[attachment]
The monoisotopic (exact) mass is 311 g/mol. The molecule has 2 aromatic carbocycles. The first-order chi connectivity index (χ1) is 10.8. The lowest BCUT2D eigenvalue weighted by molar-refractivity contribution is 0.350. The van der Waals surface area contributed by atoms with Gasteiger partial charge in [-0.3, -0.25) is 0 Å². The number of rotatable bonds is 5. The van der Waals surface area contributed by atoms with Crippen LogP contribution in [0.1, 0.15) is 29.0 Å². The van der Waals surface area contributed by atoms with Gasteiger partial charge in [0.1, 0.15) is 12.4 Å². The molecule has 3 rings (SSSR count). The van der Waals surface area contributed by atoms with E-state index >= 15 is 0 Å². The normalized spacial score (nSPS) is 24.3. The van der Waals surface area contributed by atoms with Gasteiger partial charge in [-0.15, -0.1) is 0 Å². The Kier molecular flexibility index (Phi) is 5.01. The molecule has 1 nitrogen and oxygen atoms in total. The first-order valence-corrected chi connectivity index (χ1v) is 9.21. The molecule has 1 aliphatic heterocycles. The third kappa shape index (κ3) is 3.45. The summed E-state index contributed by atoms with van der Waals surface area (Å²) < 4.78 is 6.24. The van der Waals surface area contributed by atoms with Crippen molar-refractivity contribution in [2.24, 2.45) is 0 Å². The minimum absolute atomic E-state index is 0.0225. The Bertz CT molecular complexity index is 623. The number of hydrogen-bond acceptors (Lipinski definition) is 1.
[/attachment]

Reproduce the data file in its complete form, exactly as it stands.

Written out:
The monoisotopic (exact) mass is 311 g/mol. The molecule has 2 aromatic carbocycles. The first-order chi connectivity index (χ1) is 10.8. The lowest BCUT2D eigenvalue weighted by molar-refractivity contribution is 0.350. The van der Waals surface area contributed by atoms with Gasteiger partial charge in [-0.3, -0.25) is 0 Å². The number of rotatable bonds is 5. The van der Waals surface area contributed by atoms with Crippen LogP contribution in [0.1, 0.15) is 29.0 Å². The van der Waals surface area contributed by atoms with Gasteiger partial charge in [0.1, 0.15) is 12.4 Å². The molecule has 3 rings (SSSR count). The van der Waals surface area contributed by atoms with E-state index >= 15 is 0 Å². The normalized spacial score (nSPS) is 24.3. The van der Waals surface area contributed by atoms with Gasteiger partial charge in [-0.15, -0.1) is 0 Å². The Kier molecular flexibility index (Phi) is 5.01. The molecule has 1 nitrogen and oxygen atoms in total. The first-order valence-corrected chi connectivity index (χ1v) is 9.21. The molecule has 1 aliphatic heterocycles. The third kappa shape index (κ3) is 3.45. The summed E-state index contributed by atoms with van der Waals surface area (Å²) < 4.78 is 6.24. The van der Waals surface area contributed by atoms with Crippen molar-refractivity contribution in [2.24, 2.45) is 0 Å². The minimum absolute atomic E-state index is 0.0225. The Bertz CT molecular complexity index is 623. The number of hydrogen-bond acceptors (Lipinski definition) is 1.